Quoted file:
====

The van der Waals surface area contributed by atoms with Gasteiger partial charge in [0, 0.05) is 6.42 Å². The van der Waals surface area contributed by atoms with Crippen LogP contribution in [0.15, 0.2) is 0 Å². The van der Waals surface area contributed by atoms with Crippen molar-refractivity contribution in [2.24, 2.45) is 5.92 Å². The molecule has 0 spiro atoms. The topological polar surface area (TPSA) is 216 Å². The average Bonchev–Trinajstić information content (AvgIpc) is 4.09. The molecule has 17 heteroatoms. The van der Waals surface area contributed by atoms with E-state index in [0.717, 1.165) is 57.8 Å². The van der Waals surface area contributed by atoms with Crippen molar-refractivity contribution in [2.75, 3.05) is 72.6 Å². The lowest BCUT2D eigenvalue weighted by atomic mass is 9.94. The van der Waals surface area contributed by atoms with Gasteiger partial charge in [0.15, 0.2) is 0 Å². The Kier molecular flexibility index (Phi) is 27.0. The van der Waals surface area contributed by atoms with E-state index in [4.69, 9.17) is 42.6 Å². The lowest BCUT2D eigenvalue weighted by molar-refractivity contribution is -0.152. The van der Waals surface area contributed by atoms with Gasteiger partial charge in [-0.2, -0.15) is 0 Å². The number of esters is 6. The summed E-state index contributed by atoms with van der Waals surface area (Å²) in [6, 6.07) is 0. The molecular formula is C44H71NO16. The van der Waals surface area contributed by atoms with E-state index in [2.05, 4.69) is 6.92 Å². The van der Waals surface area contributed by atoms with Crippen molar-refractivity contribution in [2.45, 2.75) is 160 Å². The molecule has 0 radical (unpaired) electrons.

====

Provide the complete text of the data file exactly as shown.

The van der Waals surface area contributed by atoms with Gasteiger partial charge in [0, 0.05) is 6.42 Å². The van der Waals surface area contributed by atoms with Crippen LogP contribution in [0.15, 0.2) is 0 Å². The van der Waals surface area contributed by atoms with Crippen molar-refractivity contribution in [2.24, 2.45) is 5.92 Å². The molecule has 0 spiro atoms. The topological polar surface area (TPSA) is 216 Å². The average Bonchev–Trinajstić information content (AvgIpc) is 4.09. The molecule has 17 heteroatoms. The van der Waals surface area contributed by atoms with E-state index in [0.717, 1.165) is 57.8 Å². The van der Waals surface area contributed by atoms with Crippen molar-refractivity contribution in [2.75, 3.05) is 72.6 Å². The lowest BCUT2D eigenvalue weighted by atomic mass is 9.94. The van der Waals surface area contributed by atoms with Gasteiger partial charge in [0.15, 0.2) is 0 Å². The Kier molecular flexibility index (Phi) is 27.0. The van der Waals surface area contributed by atoms with E-state index in [4.69, 9.17) is 42.6 Å². The lowest BCUT2D eigenvalue weighted by molar-refractivity contribution is -0.152. The van der Waals surface area contributed by atoms with Gasteiger partial charge in [-0.2, -0.15) is 0 Å². The number of esters is 6. The summed E-state index contributed by atoms with van der Waals surface area (Å²) in [6, 6.07) is 0. The molecular formula is C44H71NO16. The van der Waals surface area contributed by atoms with E-state index in [2.05, 4.69) is 6.92 Å². The van der Waals surface area contributed by atoms with Crippen molar-refractivity contribution in [2.45, 2.75) is 160 Å². The molecule has 0 radical (unpaired) electrons.